ATHENS (Reuters) - Greece’s finance minister accused creditors of trying to “terrorise” Greeks into accepting austerity, warning Europe stood to lose as much as Athens if the country is forced out of the euro after a referendum on Sunday on bailout terms.
After a week in which Greece defaulted, shuttered its banks and began rationing cash, Greeks vote on Sunday on whether to accept or reject tough conditions sought by international creditors to extend a lending lifeline that has kept the debt-stricken country afloat.
The left-wing government is urging a ‘No’ vote, saying Greece’s European partners are bluffing when they warn that would mean a Greek departure from Europe’s single currency, with unforeseeable consequences for Greece, Europe and the global economy.
Opinion polls on Friday gave the ‘Yes’ camp, which favours accepting the bailout terms, a slender lead but all were within the margin of error and pollsters said the vote was too close to call.
Only one had the ‘No’ vote winning, despite a turnout of at least 50,000 opponents of the deal at a rally in central Athens on Friday that appeared significantly bigger than a simultaneous rally by the ‘Yes’ camp.
“What they’re asking us to accept is eternal slavery,” said Ermioni Tenekidou, 54, a teacher.
Finance Minister Wolfgang Schaeuble of Germany, Greece’s biggest creditor and toughest critic, said any so-called Grexit, Greek exit from the euro zone, might only be temporary.
“Greece is a member of the euro zone. There’s no doubt about that. Whether with the euro or temporarily without it: only the Greeks can answer this question. And it is clear that we will not leave the people in the lurch,” he said.
But it is far from clear how a temporary exit from the 19-nation euro currency bloc might work. Some economists have raised the idea of a temporary suspension, whereby Greece would revert to a national currency for a number of years until its economy stabilised.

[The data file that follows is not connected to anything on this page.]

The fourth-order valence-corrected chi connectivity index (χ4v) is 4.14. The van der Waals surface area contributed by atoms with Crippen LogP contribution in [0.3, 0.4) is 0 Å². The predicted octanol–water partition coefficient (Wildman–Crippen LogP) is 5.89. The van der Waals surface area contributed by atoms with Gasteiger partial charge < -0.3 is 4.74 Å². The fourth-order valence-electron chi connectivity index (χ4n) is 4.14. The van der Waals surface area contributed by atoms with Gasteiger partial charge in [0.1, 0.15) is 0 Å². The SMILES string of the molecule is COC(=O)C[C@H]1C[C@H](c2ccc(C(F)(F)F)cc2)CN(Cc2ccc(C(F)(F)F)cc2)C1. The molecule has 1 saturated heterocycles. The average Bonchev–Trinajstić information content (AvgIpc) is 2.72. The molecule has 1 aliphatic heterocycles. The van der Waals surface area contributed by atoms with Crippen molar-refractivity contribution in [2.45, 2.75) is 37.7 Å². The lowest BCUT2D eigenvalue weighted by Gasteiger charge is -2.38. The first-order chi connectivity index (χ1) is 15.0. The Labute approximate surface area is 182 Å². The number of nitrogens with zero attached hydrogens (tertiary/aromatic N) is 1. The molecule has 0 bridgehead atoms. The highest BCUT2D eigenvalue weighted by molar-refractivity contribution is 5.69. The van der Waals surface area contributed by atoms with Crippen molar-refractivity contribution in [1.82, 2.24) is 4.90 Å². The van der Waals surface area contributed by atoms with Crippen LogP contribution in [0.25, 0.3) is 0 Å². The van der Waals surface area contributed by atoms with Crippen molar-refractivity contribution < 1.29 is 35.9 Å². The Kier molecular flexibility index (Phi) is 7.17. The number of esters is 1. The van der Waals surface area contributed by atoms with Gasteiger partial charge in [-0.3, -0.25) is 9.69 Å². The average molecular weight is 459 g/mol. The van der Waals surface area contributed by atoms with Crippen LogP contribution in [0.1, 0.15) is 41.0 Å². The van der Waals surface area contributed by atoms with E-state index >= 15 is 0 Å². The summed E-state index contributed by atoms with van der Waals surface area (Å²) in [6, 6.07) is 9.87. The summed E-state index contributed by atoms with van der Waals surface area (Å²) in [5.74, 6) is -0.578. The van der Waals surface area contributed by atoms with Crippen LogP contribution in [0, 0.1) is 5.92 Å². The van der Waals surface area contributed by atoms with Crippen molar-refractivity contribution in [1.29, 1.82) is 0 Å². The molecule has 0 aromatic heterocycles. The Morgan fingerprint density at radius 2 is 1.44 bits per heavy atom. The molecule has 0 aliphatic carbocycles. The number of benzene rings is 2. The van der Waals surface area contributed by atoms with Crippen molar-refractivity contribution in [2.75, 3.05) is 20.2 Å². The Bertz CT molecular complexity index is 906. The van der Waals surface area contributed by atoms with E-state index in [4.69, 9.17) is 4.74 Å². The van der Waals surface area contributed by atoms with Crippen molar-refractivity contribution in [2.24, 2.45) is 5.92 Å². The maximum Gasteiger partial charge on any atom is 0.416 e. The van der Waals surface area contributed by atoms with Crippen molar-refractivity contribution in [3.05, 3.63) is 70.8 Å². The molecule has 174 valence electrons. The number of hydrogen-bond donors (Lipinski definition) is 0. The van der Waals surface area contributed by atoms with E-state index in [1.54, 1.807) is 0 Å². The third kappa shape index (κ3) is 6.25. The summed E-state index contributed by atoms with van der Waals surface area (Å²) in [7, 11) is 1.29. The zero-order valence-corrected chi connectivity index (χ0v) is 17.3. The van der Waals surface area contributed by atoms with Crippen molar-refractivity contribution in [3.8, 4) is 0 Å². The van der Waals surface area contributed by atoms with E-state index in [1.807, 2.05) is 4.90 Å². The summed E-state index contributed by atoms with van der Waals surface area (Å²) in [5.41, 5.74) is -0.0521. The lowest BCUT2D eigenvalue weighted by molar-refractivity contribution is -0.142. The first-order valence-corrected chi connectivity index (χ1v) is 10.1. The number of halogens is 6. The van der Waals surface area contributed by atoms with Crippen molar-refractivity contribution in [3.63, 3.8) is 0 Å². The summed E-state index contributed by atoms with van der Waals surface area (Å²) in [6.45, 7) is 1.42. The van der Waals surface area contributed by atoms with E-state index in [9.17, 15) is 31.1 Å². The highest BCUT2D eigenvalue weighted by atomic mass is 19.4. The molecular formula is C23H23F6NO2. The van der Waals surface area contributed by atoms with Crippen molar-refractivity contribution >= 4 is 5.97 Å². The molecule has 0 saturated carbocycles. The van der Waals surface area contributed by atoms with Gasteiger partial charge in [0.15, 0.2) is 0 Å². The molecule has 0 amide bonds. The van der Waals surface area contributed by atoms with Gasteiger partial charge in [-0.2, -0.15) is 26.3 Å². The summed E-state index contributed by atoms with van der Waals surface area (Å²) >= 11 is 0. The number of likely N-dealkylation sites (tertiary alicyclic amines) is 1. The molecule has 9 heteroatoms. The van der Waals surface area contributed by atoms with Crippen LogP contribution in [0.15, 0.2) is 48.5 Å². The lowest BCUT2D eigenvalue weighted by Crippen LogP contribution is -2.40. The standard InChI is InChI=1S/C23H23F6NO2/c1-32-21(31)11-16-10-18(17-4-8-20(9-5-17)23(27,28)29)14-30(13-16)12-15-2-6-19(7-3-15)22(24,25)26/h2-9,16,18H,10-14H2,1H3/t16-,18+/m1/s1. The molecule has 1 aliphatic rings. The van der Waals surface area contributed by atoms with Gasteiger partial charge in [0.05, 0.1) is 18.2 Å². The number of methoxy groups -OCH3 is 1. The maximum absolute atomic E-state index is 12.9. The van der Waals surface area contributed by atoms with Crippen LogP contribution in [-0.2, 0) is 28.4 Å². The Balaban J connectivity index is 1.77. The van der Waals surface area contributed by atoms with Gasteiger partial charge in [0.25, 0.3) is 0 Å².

Greece’s European partners say the euro zone is better placed to minimise the impact on its vulnerable southern flank from a Greek exit than several years ago when the debt crisis exploded. But Greek Finance Minister Yanis Varoufakis said Europe stood to lose more than Greece.
“If Greece crashes, a trillion euros (the equivalent of Spain’s GDP) will be lost. It’s too much money and I don’t believe Europe could allow it,” he told Spanish newspaper El Mundo.
Varoufakis reiterated he would resign if Greeks vote ‘Yes’, and accused creditors of trying to terrorise voters by capping a liquidity line to Greek banks.
“What they’re doing with Greece has a name: terrorism,” he told El Mundo. “Why have they forced us to close the banks? To frighten people.”
In an article in the Greek daily Kathimerini, Varoufakis wrote: “The EU will have no legal grounds to throw Greece out of the euro, and then the real negotiation will start with creditors.”
Greece accounts for barely 2 percent of the euro zone’s economic output, but its exit would represent a massive blow to the prestige of the grand project to bind Europe’s nations into an unbreakable union.
“Even if we can cope with such a development in terms of financial policy, a Grexit would be a disastrous signal to countries outside the European Union,” German Foreign Minister Frank-Walter Steinmeier told Tagesspiegel am Sonntag newspaper.
“Europe’s reputation and credibility would be damaged in parts of the world.”
It would also spell even greater hardship for Greece, stricken by economic crisis that has left one in four workers without a job, hammered pensions and pay and fuelled political instability.
The Greek bakery chain Venetis said it had decided to provide free bread to pensioners, the jobless and homeless for as long as banks remain closed. “It’s our turn to support those in need,” Managing Director Panagiotis Monemvasiotis told Reuters.
Germany’s Welt am Sonntag newspaper, citing a “senior negotiator” among Greece’s creditors, said the Athens government had money “for perhaps a week, but certainly not much longer.”
Critics accuse Prime Minister Alexis Tsipras, a 40-year-old former student protest leader, of gambling Greece’s future by calling a plebiscite with eight days’ notice after negotiations with the European Union, European Central Bank and International Monetary Fund hit a wall.
They point out that the offer Greeks will vote on is no longer on the table and the question is worded in cryptic legalese, leading the Council of Europe, a major European rights watchdog, to say the plebiscite falls short of international standards of fairness.
Echoing a defiant Tsipras at Friday’s ‘No’ rally, 60-year-old teacher Giorgos Sarafianos said the referendum was a question of “dignity”.
“The only message that can be sent tomorrow is that if we want to be part of the European community, it should not be with our heads bowed,” he said.
Additional reporting by Michele Kambas in ATHENS, Paul Day in MADRID and Madeline Chambers in BERLIN; Writing by Matt Robinson; Editing by Janet Lawrence